Tribeca ’03: Cane Toad (review)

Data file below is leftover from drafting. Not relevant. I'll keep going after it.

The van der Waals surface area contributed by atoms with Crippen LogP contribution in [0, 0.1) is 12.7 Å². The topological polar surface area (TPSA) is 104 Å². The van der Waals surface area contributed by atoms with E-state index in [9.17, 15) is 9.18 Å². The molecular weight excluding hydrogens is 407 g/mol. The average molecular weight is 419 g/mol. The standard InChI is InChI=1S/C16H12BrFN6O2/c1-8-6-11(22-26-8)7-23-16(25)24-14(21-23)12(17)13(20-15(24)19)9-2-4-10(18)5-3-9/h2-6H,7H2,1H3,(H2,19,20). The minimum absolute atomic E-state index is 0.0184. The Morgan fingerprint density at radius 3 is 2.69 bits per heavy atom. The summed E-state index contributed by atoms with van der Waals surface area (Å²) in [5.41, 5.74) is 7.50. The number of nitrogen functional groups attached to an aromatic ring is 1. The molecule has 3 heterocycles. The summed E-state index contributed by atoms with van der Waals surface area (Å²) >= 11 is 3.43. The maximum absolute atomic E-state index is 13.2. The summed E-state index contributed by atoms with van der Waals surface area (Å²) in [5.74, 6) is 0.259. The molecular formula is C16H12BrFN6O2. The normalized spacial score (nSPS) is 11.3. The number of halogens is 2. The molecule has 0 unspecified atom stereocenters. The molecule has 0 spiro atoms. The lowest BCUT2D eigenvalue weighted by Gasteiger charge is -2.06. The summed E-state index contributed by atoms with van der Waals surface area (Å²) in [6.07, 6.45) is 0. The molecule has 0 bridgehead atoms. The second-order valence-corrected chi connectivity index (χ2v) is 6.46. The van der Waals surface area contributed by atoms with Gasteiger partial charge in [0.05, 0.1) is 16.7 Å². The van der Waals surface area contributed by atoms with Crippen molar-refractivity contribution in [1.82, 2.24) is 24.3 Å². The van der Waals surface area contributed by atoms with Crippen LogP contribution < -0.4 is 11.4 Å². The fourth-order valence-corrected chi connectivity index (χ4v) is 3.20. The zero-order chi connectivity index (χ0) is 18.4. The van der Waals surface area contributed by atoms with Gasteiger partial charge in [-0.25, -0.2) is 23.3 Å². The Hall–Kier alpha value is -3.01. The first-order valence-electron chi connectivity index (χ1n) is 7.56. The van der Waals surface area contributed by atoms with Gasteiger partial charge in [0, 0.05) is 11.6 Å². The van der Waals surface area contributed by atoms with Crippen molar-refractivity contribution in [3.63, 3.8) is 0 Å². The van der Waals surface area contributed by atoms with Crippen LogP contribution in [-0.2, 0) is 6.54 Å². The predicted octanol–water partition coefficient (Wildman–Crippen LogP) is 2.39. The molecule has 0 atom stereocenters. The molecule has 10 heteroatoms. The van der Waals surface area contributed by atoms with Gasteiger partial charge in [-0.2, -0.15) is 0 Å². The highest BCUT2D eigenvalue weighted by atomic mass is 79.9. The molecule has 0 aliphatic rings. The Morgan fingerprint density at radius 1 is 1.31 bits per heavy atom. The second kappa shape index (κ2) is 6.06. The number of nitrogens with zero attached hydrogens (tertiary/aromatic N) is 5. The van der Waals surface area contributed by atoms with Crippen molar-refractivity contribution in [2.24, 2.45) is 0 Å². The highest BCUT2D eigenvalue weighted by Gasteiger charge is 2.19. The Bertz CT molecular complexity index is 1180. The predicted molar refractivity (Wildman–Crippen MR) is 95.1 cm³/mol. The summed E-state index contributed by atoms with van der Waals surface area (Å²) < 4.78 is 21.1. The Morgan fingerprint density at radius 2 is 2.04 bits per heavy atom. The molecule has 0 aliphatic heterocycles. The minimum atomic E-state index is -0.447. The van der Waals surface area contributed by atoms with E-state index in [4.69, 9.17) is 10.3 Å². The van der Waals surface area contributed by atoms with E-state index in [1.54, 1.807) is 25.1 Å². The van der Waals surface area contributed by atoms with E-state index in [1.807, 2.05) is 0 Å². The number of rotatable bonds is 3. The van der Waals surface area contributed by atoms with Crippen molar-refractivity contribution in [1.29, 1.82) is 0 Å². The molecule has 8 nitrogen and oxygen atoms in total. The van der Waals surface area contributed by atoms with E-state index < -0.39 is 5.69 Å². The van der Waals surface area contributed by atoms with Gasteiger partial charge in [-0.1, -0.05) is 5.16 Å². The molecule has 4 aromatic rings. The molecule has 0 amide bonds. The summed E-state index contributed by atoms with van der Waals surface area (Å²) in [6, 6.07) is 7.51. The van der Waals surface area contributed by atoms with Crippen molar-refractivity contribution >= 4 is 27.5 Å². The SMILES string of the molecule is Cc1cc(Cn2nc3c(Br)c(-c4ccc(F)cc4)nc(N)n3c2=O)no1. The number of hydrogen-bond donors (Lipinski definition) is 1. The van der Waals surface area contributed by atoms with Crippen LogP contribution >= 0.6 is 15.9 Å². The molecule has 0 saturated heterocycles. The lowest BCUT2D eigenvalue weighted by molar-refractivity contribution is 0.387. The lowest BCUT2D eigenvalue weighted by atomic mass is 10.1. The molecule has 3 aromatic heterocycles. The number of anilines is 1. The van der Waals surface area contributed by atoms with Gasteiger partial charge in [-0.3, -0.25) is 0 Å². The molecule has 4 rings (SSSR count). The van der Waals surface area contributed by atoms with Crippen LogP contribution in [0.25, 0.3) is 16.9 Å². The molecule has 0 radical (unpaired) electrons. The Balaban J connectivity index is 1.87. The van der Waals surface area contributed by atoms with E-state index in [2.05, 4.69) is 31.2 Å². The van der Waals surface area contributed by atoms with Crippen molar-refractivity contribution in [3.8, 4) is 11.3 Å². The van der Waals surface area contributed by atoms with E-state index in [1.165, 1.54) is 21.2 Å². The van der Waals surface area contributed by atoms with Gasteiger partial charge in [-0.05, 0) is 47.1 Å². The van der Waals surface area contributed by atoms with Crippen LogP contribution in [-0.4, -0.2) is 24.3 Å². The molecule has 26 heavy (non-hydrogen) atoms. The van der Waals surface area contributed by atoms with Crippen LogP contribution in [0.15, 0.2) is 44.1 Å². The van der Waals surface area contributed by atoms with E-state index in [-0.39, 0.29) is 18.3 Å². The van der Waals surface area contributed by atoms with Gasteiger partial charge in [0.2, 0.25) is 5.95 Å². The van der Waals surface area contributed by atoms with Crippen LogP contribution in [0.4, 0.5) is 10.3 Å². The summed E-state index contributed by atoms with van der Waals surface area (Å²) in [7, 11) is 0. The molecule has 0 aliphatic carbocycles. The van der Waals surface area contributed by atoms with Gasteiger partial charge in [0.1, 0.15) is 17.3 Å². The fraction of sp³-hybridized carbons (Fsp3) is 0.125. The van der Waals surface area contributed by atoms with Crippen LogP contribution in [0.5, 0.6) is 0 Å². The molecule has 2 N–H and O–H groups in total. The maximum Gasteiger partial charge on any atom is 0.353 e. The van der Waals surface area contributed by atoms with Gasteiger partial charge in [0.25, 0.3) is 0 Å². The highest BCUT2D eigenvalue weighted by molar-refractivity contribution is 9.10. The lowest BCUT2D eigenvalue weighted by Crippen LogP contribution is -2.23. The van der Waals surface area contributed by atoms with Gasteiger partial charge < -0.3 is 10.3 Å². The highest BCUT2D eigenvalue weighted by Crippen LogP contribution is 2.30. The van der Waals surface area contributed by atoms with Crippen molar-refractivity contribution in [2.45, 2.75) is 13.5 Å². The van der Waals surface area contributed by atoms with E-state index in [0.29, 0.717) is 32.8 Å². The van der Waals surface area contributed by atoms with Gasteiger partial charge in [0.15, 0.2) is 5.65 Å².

Cane toads are an object lesson in not fooling with Mother Nature: Introduced into Australia in the hopes that they’d eat a pesky beetle that was destroying sugar cane crops, the toads instead became pests themselves. Now, David Clayton and Andrew Silke’s deliciously sick and twisted animated film gives these much maligned critters a voice of their own. Dazza, a beer-drinking bubba of a scaly cane toad, may be butt-ugly, but he’s got a heart of gold: His good mate Baz has gone missing, and poor Dazza can’t imagine what might have happened to him. He tries, though, leading us through the litany of hilariously awful fates that just may have befallen Baz, from an unfortunate encounter with a lawn mower to getting splattered across a highway and more. The animation is gorgeously nasty — cane toads are not pretty, and how they die is worse — and certainly accomplished enough to make the Pixar people sit up and take notice. The filmmakers promise that the film will be posted on its official site eventually, so go bookmark it.

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